CD Review: John Hiatt — Dirty Jeans and Mudslide Hymns; Plays Callaway Gardens October 9th


John Hiatt
Dirty Jeans and Mudslide Hymns
New West

By Al Kaufman

In the world of Americana music, John Hiatt is royalty. He is quite simply one of the damn best songcrafters working today. Bonnie Raitt (“Thing Called Love”), Suzy Bogguss (“Drive South”), and Aaron Neville (“It Feels Like Rain”) have all had big hits with Hiatt-penned tunes. He’s also been covered by the likes of everyone from Eric Clapton and B.B. King (“Ridin’ With the King”) to Iggy Pop (“Something Wild”). But when he adds his own nasally weathered voice to his songs, he makes them all the more personal.

Dirty Jeans is Hiatt’s 20th album in his 30-year career. It would be fair to say he peaked way back in 1987 with Bring the Family, the first album he made while sober (and recorded with future Little Village bandmates, Nick Lowe (bass), Ry Cooder (guitar), and Jim Keltner (drums)), it was a rich and uncompromising look at adult life. From country to rock to gospel, it covered just as rich a terrain musically as it did lyrically.

Since that time, it almost felt as if things had been going a little too well for Hiatt; that he had nothing to write about. All of his releases could be counted on to have at least a couple of keen observations, clever wordplay, and some beefy guitar licks, but sometimes that spark, that passion, seemed lacking.

The spark is back on Dirty Jeans and Mudslide Hymns. There is nothing like a bad economy to get the juices flowing for a man who sees retirement on the horizon. The CD opens with “Damn This Town,” a song with big guitar riffs that recall “Perfectly Good Guitar.” In it, the narrator, a 58-year-old who still lives with his mother, talks about how the broken down town destroyed his family. He realizes he is doomed to the same fate as he repeats the refrain, “Damn this town, I’m leavin’.” On the haunting “Down Around My Place,” a town has been decimated by flood then drought, he remembers the paradise that once was while the young kids are “Bitchin’ about no cable.”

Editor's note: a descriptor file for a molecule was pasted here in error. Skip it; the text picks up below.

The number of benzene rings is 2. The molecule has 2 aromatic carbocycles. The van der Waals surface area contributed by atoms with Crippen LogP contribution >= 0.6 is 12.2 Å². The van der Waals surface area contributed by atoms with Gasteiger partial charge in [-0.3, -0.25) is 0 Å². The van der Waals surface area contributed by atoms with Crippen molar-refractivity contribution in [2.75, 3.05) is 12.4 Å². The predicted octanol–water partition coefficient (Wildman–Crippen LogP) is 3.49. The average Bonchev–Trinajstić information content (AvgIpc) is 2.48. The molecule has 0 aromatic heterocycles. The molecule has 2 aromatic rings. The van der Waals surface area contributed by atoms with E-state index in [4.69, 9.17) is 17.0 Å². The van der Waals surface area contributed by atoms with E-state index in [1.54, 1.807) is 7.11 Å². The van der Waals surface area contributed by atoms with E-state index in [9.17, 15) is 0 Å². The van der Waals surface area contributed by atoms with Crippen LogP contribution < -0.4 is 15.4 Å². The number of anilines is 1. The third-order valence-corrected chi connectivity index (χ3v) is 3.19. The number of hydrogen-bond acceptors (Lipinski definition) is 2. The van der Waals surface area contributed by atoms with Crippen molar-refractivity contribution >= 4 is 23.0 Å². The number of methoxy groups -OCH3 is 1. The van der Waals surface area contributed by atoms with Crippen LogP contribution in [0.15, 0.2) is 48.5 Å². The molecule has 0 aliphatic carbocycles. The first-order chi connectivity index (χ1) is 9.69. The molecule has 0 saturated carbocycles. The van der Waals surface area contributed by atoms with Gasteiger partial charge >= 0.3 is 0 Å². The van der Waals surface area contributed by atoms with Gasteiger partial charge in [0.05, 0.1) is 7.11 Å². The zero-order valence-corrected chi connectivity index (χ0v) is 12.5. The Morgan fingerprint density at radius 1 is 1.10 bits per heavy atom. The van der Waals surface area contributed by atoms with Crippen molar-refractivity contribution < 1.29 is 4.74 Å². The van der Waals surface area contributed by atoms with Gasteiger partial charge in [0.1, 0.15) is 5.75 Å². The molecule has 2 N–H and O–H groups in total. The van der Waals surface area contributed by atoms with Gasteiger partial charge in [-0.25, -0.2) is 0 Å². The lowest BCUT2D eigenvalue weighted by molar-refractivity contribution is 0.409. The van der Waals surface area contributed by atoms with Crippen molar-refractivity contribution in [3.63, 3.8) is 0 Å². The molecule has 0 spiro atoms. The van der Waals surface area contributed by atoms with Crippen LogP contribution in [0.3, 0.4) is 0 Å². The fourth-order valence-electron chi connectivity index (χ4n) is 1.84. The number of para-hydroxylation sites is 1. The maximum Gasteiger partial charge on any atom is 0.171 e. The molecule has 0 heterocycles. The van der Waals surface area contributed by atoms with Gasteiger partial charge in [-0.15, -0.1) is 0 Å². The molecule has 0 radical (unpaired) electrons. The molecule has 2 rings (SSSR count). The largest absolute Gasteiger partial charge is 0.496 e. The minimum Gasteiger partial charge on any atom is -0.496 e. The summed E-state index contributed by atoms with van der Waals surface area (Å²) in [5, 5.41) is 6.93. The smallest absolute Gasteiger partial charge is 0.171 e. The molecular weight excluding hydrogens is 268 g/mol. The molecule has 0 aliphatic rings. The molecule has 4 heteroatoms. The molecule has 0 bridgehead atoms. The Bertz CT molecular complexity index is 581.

Other characters long for better days gone by, or loves gone bad. Hiatt makes sure to include his trademark rocking love song, “I Love That Girl,” and heart on his sleeve ballad, “Don’t Wanna Leave You Now.” Those two songs alone are worth the price of admission, but if you come inside and peek around corners, you’ll also find his hard driving ode to the Buick Electra 225 (“Detroit Made”), and his Springsteen meets Steinbeck as filmed by Sergio Leone love song among the ruins (“Hold On For Your Love”).

The album closes with “When New York Had Her Heart Broke.” Hiatt was in the Apple when the towers went down, but his remembrance offers nothing new. “Many heroes died trying to save someone inside,” he sings. “We were dazed in the streets/From the blood and dust and heat.” It’s all true, but it is all stuff we have heard before. Ten years later, one would hope the same heart-jerking stories could be told with a little more creativity, especially when the person telling the story is as talented a storyteller as John Hiatt.

But that’s quibbling. This is prime Hiatt. It rocks, it twangs, and it fits as well as a pair of well worn jeans.

John Hiatt plays the Callaway Gardens Harvest Moon Festival in Pine Mountain, GA on Saturday, October 8th.


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